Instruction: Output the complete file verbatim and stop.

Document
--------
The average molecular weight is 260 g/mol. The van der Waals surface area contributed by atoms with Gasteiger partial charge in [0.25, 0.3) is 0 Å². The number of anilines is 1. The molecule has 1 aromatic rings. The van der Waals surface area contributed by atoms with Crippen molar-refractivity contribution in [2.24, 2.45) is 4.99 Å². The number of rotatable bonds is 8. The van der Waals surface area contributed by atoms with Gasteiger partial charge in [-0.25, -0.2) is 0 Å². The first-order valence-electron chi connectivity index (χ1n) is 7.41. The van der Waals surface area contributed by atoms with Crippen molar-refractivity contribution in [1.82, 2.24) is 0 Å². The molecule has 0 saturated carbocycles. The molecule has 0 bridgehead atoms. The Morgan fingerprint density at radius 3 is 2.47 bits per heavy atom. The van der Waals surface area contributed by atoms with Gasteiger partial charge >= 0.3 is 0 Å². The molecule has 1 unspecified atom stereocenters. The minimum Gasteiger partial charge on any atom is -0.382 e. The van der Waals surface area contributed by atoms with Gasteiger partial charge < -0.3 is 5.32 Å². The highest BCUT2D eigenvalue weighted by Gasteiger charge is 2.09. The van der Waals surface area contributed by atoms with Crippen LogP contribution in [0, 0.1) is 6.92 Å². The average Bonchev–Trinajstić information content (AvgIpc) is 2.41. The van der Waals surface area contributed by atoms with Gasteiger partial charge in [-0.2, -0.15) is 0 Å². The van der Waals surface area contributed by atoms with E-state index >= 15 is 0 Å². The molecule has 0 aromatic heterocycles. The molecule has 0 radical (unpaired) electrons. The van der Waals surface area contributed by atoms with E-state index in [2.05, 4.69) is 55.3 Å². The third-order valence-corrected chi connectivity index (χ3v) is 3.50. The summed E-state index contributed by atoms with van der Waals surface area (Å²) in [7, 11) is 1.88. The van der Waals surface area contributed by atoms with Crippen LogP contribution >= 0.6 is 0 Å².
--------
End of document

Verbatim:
The average molecular weight is 260 g/mol. The van der Waals surface area contributed by atoms with Gasteiger partial charge in [0.25, 0.3) is 0 Å². The number of anilines is 1. The molecule has 1 aromatic rings. The van der Waals surface area contributed by atoms with Crippen molar-refractivity contribution in [2.24, 2.45) is 4.99 Å². The number of rotatable bonds is 8. The van der Waals surface area contributed by atoms with Gasteiger partial charge in [-0.25, -0.2) is 0 Å². The first-order valence-electron chi connectivity index (χ1n) is 7.41. The van der Waals surface area contributed by atoms with Crippen molar-refractivity contribution in [1.82, 2.24) is 0 Å². The molecule has 0 saturated carbocycles. The molecule has 0 bridgehead atoms. The Morgan fingerprint density at radius 3 is 2.47 bits per heavy atom. The van der Waals surface area contributed by atoms with Gasteiger partial charge >= 0.3 is 0 Å². The molecule has 1 unspecified atom stereocenters. The minimum Gasteiger partial charge on any atom is -0.382 e. The van der Waals surface area contributed by atoms with Gasteiger partial charge < -0.3 is 5.32 Å². The highest BCUT2D eigenvalue weighted by Gasteiger charge is 2.09. The van der Waals surface area contributed by atoms with Crippen LogP contribution in [0, 0.1) is 6.92 Å². The average Bonchev–Trinajstić information content (AvgIpc) is 2.41. The van der Waals surface area contributed by atoms with Gasteiger partial charge in [-0.2, -0.15) is 0 Å². The van der Waals surface area contributed by atoms with E-state index >= 15 is 0 Å². The molecule has 0 aromatic heterocycles. The molecule has 0 radical (unpaired) electrons. The van der Waals surface area contributed by atoms with E-state index in [2.05, 4.69) is 55.3 Å². The third-order valence-corrected chi connectivity index (χ3v) is 3.50. The summed E-state index contributed by atoms with van der Waals surface area (Å²) in [7, 11) is 1.88. The van der Waals surface area contributed by atoms with Crippen LogP contribution >= 0.6 is 0 Å².